For many years, festivals have served as an effective counterweight to bigotry and parochialism by spurring curiosity and connections with our community and the globe.
They are like lanterns in a world increasingly overcome with darkness.
And nowadays, they seem more necessary than ever, given how isolated our lives are becoming in the pandemic.
Below, you can learn about six festivals taking place in Metro Vancouver this fall.
Kudos to the organizers for not giving up in an unprecedented time—and for ensuring that Indigenous voices haven't been overlooked.
September 19 to 27
Now in its 26th year, Word Vancouver’s programming is shaped by inclusivity, connection, collaboration, creativity, and integrity. And this year, thanks to Zoom, it’s freed from the challenge of persuading writers from afar to travel to live events at Library Square.
There’s an amazing virtual lineup of B.C. writers and poets, including Evelyn Lau, Wayde Compton, Charles Demers, Danny Ramadan, Lorna Crozier, and Eve Lazarus, among others. Plus, there’s a strong Indigenous component headlined by Lee Maracle. And there are panel discussions on everything from war stories to children’s and young-adult books to publishing in a pandemic.
For more information and to see the schedule, check out wordvancouver.ca.
To October 3
Normally, TAIWANfest takes over a few blocks of Granville Street every Labour Day weekend. This year, however, there are more than 40 virtual events on VancouverTaiwanfest.ca, culminating in a closing concert with Vancouver’s Harmonia orchestra on October 3.
Harmonia will be joined by Taiwan’s Chin-Ai String Orchestra, which is comprised of Indigenous children.
On September 14, TAIWANfest also unveiled the SKY installation, featuring eight giant columns on the plaza in front of Queen Elizabeth Theatre. Curated by Jessica Sung, each features enormous photos of the sky taken by artists in Canada and Taiwan. It will remain at that location until September 27.
October 19 to 25
Among the international headliners this year will be such acclaimed talents as Ayad Akhtar, Yaa Gyasi, David Mitchell, Megha Majumdar, and Marilynne Robinson. Alongside will be renowned names from across the country, like Thomas King, Margaret MacMillan, and Leanne Betasamosake Simpson, as well as a sparkling contingent from B.C.’s scene, including Ivan Coyote, Jillian Christmas, Sheena Kamal, Wade Davis, and Nancy Lee, to name only a few.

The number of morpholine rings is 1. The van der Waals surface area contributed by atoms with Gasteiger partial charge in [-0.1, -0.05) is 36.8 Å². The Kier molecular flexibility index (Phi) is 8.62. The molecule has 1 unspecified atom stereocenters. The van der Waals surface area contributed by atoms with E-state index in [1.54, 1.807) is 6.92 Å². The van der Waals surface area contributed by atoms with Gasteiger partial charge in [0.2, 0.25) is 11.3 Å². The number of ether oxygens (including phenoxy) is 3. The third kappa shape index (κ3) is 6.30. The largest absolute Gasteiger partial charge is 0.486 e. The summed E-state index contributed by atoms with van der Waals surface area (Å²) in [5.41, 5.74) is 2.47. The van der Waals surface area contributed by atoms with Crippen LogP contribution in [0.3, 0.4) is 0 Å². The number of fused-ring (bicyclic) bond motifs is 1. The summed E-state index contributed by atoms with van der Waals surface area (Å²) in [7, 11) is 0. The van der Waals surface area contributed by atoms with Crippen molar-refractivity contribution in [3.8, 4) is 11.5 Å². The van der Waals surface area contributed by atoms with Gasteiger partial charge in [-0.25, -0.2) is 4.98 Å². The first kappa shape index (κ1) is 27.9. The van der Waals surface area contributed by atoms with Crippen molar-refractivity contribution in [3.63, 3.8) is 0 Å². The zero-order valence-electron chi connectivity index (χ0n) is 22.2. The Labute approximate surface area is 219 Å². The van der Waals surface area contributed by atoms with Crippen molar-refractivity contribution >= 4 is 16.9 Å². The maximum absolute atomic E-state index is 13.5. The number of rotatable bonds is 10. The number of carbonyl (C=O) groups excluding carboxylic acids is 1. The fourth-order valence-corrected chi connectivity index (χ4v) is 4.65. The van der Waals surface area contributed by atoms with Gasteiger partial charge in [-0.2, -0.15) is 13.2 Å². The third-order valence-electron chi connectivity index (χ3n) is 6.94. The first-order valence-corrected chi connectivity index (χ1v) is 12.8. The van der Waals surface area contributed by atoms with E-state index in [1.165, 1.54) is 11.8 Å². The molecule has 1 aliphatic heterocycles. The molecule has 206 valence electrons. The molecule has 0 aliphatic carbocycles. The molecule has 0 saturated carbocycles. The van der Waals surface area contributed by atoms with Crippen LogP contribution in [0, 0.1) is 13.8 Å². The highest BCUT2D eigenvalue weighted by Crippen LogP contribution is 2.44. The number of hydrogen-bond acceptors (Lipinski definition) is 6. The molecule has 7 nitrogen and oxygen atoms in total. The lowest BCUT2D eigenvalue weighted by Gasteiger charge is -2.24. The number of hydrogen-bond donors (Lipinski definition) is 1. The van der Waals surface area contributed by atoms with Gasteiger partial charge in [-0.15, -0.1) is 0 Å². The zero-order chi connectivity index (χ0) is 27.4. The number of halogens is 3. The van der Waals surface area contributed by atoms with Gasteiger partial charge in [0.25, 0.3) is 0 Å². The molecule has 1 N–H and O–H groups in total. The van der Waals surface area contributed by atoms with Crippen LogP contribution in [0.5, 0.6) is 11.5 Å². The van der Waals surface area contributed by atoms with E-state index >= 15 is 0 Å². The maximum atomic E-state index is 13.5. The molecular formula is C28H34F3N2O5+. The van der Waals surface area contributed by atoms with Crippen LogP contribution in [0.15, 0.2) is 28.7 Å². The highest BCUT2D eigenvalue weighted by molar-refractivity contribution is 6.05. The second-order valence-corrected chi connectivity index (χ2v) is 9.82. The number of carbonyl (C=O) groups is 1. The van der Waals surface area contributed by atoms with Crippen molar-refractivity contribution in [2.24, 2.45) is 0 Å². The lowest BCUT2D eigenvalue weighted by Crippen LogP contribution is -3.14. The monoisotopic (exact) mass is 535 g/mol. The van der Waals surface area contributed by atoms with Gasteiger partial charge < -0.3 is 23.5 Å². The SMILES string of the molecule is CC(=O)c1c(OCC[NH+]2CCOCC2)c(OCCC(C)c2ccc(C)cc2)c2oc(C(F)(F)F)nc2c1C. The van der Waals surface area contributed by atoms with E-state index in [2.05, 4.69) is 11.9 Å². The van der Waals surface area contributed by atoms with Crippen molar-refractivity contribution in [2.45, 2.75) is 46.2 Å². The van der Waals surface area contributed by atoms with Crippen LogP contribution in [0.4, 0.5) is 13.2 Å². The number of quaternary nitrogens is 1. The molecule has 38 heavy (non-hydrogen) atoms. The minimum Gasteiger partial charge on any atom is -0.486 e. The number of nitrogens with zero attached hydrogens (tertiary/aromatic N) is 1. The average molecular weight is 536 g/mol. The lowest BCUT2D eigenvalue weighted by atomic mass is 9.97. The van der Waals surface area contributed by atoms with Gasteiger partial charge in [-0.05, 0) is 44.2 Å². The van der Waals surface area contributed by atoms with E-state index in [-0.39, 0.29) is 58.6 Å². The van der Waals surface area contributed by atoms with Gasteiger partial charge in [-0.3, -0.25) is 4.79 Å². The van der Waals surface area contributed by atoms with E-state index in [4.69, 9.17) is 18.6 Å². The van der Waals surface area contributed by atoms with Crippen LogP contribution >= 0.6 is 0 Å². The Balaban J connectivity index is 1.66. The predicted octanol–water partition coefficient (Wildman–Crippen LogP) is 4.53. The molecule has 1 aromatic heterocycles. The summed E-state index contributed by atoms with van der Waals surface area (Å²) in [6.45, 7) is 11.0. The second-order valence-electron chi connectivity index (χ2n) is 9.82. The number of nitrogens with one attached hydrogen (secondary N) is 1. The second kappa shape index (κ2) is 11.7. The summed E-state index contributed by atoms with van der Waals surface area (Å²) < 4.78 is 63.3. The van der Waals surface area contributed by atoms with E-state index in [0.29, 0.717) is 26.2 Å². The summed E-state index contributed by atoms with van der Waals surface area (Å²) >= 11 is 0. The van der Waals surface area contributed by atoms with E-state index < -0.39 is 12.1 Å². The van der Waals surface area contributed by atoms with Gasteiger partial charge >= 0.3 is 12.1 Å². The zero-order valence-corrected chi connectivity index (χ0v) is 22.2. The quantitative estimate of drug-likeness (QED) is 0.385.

Top it off with an event featuring indie-rock icons Tegan and Sara Quin, and you’ve got a literary gathering with enough of VWF’s trademark range and flair to tide you over to when the festival can return to its traditional Granville Island venues.
October 28 to November 8
This year, the annual Downtown Eastside event’s theme is “This Gives Us Strength”. That seems fitting, given the quadruple whammy of a pandemic, a never-ending overdose crisis, rampant homelessness, and poor-bashing bigotry on the rise.
Over 12 days, Heart of the City will present music, stories, poetry, films, readings, art talks, and visual arts either online on in pop-up outdoor settings. The Firehall Arts Centre and Vancouver Moving Theatre will copresent In the Beginning, in which storyteller, filmmaker, and performer Rosemary Georgeson joins director Donna Spencer to explore the history of Indigenous people in the surrounding neighbourhoods.
In addition, the festival will feature local blues maven Dalannah Gail Bowen and Indigenous actor Jenifer Brousseau. Another treat: multidisciplinary artist Khari Wendell McClelland (the Soujourners/Freedom Singer) will curate an online event profiling local musicians.
November 2 to 9, 12 to 15, and 19 to 22
The popular visual arts, design, and crafts festival is being extended this year over a much longer period, thanks to the pandemic. That means art lovers will be able to plan to attend even more shows and, possibly, spend more money to help local creators.
According to the Eastside Culture Crawl website, there will be 158 artists presenting work in 26 buildings. Normally, visual arts anchors the festival, but expect an onslaught of crafts, too, thanks to people being locked up at home for prolonged periods.
One of the charms of the Crawl is discovering artists who may not have been featured in the media but who can leave you gobsmacked by their creativity. When the festival starts, be sure to visit Culturecrawl.ca for a Google map to learn about all the locations.
November 21 to 28
When new artistic managing director Jessica Mann Gutteridge assumed her position on February 24, she likely never expected what was to come. But the pandemic hasn’t dissuaded her from carrying on with the 20th edition of Chutzpah! The Lisa Nemetz International Jewish Performing Arts Festival.
This year, it will feature intimate shows at the Norman & Annette Rothstein Theatre, which will be livestreamed from the stage to a wider audience online. X-RAE podcast host, producer, and director Iris Bahr will host the festival after impressing audiences last year with her solo show, DAI (enough).
One highlight will undoubtedly be New York–based playwright Rokhi Kafrissen’s work-in-progress titled Shtumer Shabes (Silent Sabbath). According to the festival, it will focus on the discovery of a “lost” Yiddish play.
Chutzpah’s full lineup of concerts, comedy, dance, and previews of theatrical works-in-progress will be unveiled next month.